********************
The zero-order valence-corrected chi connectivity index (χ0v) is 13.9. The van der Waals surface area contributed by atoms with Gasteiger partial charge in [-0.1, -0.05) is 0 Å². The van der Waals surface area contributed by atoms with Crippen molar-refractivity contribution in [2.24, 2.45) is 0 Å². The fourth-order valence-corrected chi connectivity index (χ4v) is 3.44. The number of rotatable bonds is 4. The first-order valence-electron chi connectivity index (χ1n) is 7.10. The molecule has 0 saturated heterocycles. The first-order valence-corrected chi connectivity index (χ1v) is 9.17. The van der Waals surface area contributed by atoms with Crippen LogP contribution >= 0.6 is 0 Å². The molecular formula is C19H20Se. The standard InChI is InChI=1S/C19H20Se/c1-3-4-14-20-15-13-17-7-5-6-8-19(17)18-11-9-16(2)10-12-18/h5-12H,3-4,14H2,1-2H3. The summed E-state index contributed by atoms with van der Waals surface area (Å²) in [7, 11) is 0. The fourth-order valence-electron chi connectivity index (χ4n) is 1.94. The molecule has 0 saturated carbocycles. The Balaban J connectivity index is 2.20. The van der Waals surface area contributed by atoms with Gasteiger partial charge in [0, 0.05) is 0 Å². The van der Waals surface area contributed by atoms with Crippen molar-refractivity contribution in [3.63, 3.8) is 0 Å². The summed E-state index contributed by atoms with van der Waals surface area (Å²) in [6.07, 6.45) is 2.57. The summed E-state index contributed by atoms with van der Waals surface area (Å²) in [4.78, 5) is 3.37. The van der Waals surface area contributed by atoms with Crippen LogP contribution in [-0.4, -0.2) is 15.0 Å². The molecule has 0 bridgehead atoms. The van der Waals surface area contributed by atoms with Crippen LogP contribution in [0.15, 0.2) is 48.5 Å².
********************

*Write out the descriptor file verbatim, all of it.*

The zero-order valence-corrected chi connectivity index (χ0v) is 13.9. The van der Waals surface area contributed by atoms with Gasteiger partial charge in [-0.1, -0.05) is 0 Å². The van der Waals surface area contributed by atoms with Crippen molar-refractivity contribution in [2.24, 2.45) is 0 Å². The fourth-order valence-corrected chi connectivity index (χ4v) is 3.44. The number of rotatable bonds is 4. The first-order valence-electron chi connectivity index (χ1n) is 7.10. The molecule has 0 saturated heterocycles. The first-order valence-corrected chi connectivity index (χ1v) is 9.17. The van der Waals surface area contributed by atoms with Crippen LogP contribution >= 0.6 is 0 Å². The molecular formula is C19H20Se. The standard InChI is InChI=1S/C19H20Se/c1-3-4-14-20-15-13-17-7-5-6-8-19(17)18-11-9-16(2)10-12-18/h5-12H,3-4,14H2,1-2H3. The summed E-state index contributed by atoms with van der Waals surface area (Å²) in [7, 11) is 0. The fourth-order valence-electron chi connectivity index (χ4n) is 1.94. The molecule has 0 saturated carbocycles. The Balaban J connectivity index is 2.20. The van der Waals surface area contributed by atoms with Gasteiger partial charge in [0, 0.05) is 0 Å². The van der Waals surface area contributed by atoms with Crippen molar-refractivity contribution in [3.63, 3.8) is 0 Å². The summed E-state index contributed by atoms with van der Waals surface area (Å²) in [6.07, 6.45) is 2.57. The summed E-state index contributed by atoms with van der Waals surface area (Å²) in [4.78, 5) is 3.37. The van der Waals surface area contributed by atoms with Crippen LogP contribution in [-0.4, -0.2) is 15.0 Å². The molecule has 0 bridgehead atoms. The van der Waals surface area contributed by atoms with Crippen LogP contribution in [0.15, 0.2) is 48.5 Å².